SpiritFarmer


Telling the good story . . . Kingdom evangelism 101
April 30, 2006, 5:19 am
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As I was preparing a final project for one of my classes last week, I reviewed some notes I had taken from lectures by Todd Hunter. I don’t want to quote or paraphrase here, lest I misquote or poorly phrase what he said, but just in quickly reading through that stuff, I got all worked up and excited about the grand story that we’re a part of. Unfortunately, it’s a story that doesn’t go back far enough for so many of us. We talk about the good news of Jesus as though the reason that it’s good is that we’ve been redeemed from sin and get to live life eternal. Yep, that’s pretty good . . . but not good enough. WhachutalkinboutWillis?

You see, the better version of the good story we live is that God (being eternal and all) predated this thing we call sin. He predated the need for redemption. And life was good back then – like really really good. That part of the story is where the Kingdom stuff comes in and makes all the rest of the story make sense. If we are captivated by that, then our restoration to the Kingdom life becomes more than simply “all the crap that Jesus fixed when he died for our sins.” God’s intentionality from the beginning of time is what got worked out in the crucifixion and resurrection of Christ . . . this story of ours didn’t start with the Fall. As we recalibrate life around that eternal kind of story, it necessarily changes our view of evangelism and discipleship as separate things. When you marry those things together, your goal becomes life transformation into Christ-likeness, and not simply getting into heaven after you die.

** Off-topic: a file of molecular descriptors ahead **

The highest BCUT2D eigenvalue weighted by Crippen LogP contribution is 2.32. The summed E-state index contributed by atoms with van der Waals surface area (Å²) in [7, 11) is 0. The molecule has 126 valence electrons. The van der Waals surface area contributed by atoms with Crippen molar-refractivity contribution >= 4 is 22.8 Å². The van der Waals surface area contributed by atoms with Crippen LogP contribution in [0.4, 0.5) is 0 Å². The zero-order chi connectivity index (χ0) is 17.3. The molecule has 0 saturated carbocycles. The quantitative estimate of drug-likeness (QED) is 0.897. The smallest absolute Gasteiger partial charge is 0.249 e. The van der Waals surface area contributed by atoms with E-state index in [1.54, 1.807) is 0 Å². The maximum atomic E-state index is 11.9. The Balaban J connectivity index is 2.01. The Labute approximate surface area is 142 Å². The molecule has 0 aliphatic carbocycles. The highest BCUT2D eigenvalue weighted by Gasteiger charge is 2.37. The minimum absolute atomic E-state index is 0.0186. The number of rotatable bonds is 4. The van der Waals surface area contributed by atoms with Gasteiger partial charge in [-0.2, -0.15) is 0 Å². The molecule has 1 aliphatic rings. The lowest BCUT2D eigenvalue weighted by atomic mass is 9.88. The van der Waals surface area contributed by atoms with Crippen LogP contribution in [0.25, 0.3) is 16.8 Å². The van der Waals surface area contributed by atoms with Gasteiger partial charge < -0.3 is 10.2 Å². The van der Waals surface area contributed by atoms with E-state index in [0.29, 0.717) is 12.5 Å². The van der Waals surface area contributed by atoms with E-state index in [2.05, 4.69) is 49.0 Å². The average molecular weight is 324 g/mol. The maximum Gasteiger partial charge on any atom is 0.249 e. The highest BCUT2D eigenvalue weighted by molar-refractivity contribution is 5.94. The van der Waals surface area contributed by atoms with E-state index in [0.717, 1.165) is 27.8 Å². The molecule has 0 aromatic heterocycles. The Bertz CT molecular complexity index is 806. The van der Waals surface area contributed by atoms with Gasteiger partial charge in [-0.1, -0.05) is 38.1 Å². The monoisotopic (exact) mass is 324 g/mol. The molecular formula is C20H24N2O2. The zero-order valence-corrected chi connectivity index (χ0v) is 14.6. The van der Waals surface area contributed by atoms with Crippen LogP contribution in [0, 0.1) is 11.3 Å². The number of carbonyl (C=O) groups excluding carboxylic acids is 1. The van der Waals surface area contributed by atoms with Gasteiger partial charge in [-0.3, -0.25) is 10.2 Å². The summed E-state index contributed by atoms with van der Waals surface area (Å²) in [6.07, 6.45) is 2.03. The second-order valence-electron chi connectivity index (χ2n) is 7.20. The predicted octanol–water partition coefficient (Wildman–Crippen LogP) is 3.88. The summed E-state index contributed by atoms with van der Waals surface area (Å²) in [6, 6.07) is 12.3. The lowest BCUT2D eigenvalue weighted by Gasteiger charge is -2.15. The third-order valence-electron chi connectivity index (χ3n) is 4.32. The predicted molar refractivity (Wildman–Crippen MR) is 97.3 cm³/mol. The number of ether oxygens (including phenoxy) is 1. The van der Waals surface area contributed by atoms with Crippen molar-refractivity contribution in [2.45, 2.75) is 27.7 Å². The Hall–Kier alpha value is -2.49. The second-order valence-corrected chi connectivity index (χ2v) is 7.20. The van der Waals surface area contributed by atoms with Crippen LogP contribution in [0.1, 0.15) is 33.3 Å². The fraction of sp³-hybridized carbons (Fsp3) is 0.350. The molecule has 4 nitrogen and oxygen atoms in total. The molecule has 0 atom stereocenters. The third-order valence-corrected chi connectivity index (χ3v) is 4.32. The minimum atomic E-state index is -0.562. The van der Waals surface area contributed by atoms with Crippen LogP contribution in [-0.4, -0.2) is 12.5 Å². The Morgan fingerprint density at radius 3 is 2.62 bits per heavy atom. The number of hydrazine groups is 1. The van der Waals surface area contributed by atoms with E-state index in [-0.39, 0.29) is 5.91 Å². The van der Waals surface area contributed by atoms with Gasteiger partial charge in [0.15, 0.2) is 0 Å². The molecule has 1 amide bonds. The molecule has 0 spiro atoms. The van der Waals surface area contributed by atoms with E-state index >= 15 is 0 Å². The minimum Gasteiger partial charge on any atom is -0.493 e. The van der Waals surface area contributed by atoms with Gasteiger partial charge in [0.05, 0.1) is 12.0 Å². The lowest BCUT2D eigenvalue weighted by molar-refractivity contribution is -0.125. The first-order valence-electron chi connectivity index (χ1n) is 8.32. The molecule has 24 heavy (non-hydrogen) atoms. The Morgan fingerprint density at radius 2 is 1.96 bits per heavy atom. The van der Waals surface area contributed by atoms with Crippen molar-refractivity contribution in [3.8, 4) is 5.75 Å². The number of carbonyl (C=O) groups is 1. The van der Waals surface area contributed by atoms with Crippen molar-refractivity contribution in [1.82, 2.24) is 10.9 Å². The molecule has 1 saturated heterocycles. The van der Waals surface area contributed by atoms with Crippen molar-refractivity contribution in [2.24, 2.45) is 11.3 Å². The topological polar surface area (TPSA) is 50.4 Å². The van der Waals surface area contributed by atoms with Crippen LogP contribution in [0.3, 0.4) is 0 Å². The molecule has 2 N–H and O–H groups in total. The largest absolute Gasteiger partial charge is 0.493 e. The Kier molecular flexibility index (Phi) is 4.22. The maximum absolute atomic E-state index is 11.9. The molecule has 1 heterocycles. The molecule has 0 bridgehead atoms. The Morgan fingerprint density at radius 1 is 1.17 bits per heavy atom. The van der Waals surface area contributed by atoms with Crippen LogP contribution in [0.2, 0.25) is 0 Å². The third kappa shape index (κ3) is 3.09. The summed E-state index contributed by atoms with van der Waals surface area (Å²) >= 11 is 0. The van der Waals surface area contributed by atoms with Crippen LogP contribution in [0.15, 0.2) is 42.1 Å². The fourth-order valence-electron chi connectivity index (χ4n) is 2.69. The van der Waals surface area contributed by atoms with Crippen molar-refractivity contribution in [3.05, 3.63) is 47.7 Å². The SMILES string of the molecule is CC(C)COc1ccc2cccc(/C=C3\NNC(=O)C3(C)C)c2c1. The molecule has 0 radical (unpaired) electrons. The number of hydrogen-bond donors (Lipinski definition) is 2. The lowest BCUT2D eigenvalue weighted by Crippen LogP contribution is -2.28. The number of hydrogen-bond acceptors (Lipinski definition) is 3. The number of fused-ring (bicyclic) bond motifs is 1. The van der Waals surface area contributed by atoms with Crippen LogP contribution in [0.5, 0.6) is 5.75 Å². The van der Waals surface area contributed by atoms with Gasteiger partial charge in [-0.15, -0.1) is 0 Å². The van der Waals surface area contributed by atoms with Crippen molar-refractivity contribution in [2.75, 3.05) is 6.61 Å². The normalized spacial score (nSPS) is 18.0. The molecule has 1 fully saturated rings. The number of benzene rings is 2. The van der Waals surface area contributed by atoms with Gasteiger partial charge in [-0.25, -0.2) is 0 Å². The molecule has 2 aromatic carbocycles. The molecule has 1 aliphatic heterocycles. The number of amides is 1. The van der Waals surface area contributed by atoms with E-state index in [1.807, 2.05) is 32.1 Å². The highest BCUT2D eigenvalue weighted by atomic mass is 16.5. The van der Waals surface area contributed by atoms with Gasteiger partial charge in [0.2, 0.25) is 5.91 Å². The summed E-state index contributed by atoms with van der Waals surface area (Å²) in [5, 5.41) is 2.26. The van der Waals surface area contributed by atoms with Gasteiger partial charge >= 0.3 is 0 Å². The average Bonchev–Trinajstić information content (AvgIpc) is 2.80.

Allow that richness to penetrate and enliven you this day.

Peace friends.



What the emerging church is all about . . . or at least what it’s not
April 27, 2006, 5:56 am
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Andrew Jones linked me to a podcast (actually it’s broken up into three) of a debate between Doug Pagitt and Bob Dewaay regarding the emerging church, which I went and listened to (sans iPod, mind you).

It revealed something I found interesting. Pagitt spoke from a fairly generic perspective and, I thought, did a good job of talking about the emerging church “movement” as a whole. In his responses, though, Dewaay kept firing open Pagitt’s books and reading quotes that he found troubling, and going on to say why. Several times, Pagitt had to clarify that those quotes were his own, and not necessarily representative of the emerging church, even though he’s a “member” of it. It brought to mind D.A. Carson’s Becoming Conversant with the Emerging Church (as did an e-mail conversation I had the other day with a new friend). In his arguments critical of the emerging church, he kept pointing the the writings of a select few people.

This thing that some of us are a part of had better not be about personalities at the end of the day. Sure, when the visible “leaders” of the movement write books and blogs and speak at conferences, it’s easy to point and say, “Hah! That’s what you guys all believe.” I get that. But what the critics need to understand is that this thing is as theologically and practically diverse as the church being that many are emerging from. As the printing presses pump out the books that chart the course of the movement, we’re seeing that diversity play out on our shelves.

Communicating with those who came before us in a respectful way, but sometimes it’s frustratingly slow, because we have to continue saying, “Just because so and so wrote such and such in a book, doesn’t mean she/he speaks for the emerging church.” Are those voices popular (in a big fish/small pond sort of way)? Sure. Have many been influenced by them? Sure. But the emerging church is working itself out at the ground level. That’s why it’s important to continue defining what it means to be truly missional (and not just some watered down version of mission minded). Interestingly enough, it’s also why we shouldn’t sit around talking/blogging about it too much (as I’m doing here) before we go find ways of working this stuff out.